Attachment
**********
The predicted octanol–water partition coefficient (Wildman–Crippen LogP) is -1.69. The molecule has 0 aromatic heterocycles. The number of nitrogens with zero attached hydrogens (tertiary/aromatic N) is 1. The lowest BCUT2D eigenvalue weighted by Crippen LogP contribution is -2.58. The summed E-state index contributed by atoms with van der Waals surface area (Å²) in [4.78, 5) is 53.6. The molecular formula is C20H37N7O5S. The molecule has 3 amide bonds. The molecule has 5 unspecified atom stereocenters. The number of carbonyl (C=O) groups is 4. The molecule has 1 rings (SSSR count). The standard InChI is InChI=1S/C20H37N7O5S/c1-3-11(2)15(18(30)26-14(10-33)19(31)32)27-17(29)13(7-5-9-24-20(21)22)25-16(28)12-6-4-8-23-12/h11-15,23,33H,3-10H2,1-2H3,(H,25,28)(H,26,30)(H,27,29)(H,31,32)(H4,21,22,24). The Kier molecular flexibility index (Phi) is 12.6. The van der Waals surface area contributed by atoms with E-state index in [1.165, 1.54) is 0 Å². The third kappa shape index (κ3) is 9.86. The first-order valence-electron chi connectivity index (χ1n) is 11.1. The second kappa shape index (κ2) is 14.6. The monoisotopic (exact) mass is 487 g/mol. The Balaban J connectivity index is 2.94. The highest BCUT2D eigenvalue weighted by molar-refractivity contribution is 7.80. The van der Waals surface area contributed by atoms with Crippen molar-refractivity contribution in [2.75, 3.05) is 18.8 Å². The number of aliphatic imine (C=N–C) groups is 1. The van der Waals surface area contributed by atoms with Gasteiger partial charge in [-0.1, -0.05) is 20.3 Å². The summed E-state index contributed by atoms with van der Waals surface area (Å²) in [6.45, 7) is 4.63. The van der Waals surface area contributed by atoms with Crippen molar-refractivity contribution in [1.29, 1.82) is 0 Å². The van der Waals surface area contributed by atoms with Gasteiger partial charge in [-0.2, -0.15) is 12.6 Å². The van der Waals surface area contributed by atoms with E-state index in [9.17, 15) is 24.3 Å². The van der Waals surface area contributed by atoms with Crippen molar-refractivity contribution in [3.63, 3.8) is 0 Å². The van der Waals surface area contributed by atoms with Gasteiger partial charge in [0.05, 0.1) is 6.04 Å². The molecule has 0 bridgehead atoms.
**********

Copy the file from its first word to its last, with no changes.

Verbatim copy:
The predicted octanol–water partition coefficient (Wildman–Crippen LogP) is -1.69. The molecule has 0 aromatic heterocycles. The number of nitrogens with zero attached hydrogens (tertiary/aromatic N) is 1. The lowest BCUT2D eigenvalue weighted by Crippen LogP contribution is -2.58. The summed E-state index contributed by atoms with van der Waals surface area (Å²) in [4.78, 5) is 53.6. The molecular formula is C20H37N7O5S. The molecule has 3 amide bonds. The molecule has 5 unspecified atom stereocenters. The number of carbonyl (C=O) groups is 4. The molecule has 1 rings (SSSR count). The standard InChI is InChI=1S/C20H37N7O5S/c1-3-11(2)15(18(30)26-14(10-33)19(31)32)27-17(29)13(7-5-9-24-20(21)22)25-16(28)12-6-4-8-23-12/h11-15,23,33H,3-10H2,1-2H3,(H,25,28)(H,26,30)(H,27,29)(H,31,32)(H4,21,22,24). The Kier molecular flexibility index (Phi) is 12.6. The van der Waals surface area contributed by atoms with E-state index in [1.165, 1.54) is 0 Å². The third kappa shape index (κ3) is 9.86. The first-order valence-electron chi connectivity index (χ1n) is 11.1. The second kappa shape index (κ2) is 14.6. The monoisotopic (exact) mass is 487 g/mol. The Balaban J connectivity index is 2.94. The highest BCUT2D eigenvalue weighted by molar-refractivity contribution is 7.80. The van der Waals surface area contributed by atoms with Crippen molar-refractivity contribution in [2.75, 3.05) is 18.8 Å². The number of aliphatic imine (C=N–C) groups is 1. The van der Waals surface area contributed by atoms with Gasteiger partial charge in [-0.1, -0.05) is 20.3 Å². The summed E-state index contributed by atoms with van der Waals surface area (Å²) in [6.45, 7) is 4.63. The van der Waals surface area contributed by atoms with Crippen molar-refractivity contribution in [1.29, 1.82) is 0 Å². The van der Waals surface area contributed by atoms with Gasteiger partial charge in [-0.2, -0.15) is 12.6 Å². The van der Waals surface area contributed by atoms with E-state index in [9.17, 15) is 24.3 Å². The van der Waals surface area contributed by atoms with Crippen molar-refractivity contribution in [3.63, 3.8) is 0 Å². The van der Waals surface area contributed by atoms with Gasteiger partial charge in [0.05, 0.1) is 6.04 Å². The molecule has 0 bridgehead atoms.